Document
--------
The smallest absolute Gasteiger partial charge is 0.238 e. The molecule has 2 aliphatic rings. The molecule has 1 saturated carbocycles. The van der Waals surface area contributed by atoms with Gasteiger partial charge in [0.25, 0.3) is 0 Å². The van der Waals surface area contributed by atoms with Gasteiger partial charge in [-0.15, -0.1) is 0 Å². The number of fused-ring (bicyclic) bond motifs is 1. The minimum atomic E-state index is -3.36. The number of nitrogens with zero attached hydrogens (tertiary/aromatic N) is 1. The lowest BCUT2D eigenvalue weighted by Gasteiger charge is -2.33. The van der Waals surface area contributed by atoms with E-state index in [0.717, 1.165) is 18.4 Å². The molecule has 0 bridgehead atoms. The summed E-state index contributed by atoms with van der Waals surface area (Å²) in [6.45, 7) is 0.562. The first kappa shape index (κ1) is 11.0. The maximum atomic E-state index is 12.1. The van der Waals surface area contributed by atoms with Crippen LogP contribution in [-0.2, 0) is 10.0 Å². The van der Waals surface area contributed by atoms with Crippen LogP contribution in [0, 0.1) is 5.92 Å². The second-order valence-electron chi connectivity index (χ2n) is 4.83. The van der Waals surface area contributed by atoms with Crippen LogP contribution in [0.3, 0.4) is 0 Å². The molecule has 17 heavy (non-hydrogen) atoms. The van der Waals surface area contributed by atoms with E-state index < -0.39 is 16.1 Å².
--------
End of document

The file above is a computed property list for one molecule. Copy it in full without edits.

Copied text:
The smallest absolute Gasteiger partial charge is 0.238 e. The molecule has 2 aliphatic rings. The molecule has 1 saturated carbocycles. The van der Waals surface area contributed by atoms with Gasteiger partial charge in [0.25, 0.3) is 0 Å². The van der Waals surface area contributed by atoms with Gasteiger partial charge in [-0.15, -0.1) is 0 Å². The number of fused-ring (bicyclic) bond motifs is 1. The minimum atomic E-state index is -3.36. The number of nitrogens with zero attached hydrogens (tertiary/aromatic N) is 1. The lowest BCUT2D eigenvalue weighted by Gasteiger charge is -2.33. The van der Waals surface area contributed by atoms with E-state index in [0.717, 1.165) is 18.4 Å². The molecule has 0 bridgehead atoms. The summed E-state index contributed by atoms with van der Waals surface area (Å²) in [6.45, 7) is 0.562. The first kappa shape index (κ1) is 11.0. The maximum atomic E-state index is 12.1. The van der Waals surface area contributed by atoms with Crippen LogP contribution in [-0.2, 0) is 10.0 Å². The van der Waals surface area contributed by atoms with Crippen LogP contribution in [0, 0.1) is 5.92 Å². The second-order valence-electron chi connectivity index (χ2n) is 4.83. The van der Waals surface area contributed by atoms with Crippen LogP contribution in [0.3, 0.4) is 0 Å². The molecule has 17 heavy (non-hydrogen) atoms. The van der Waals surface area contributed by atoms with E-state index < -0.39 is 16.1 Å².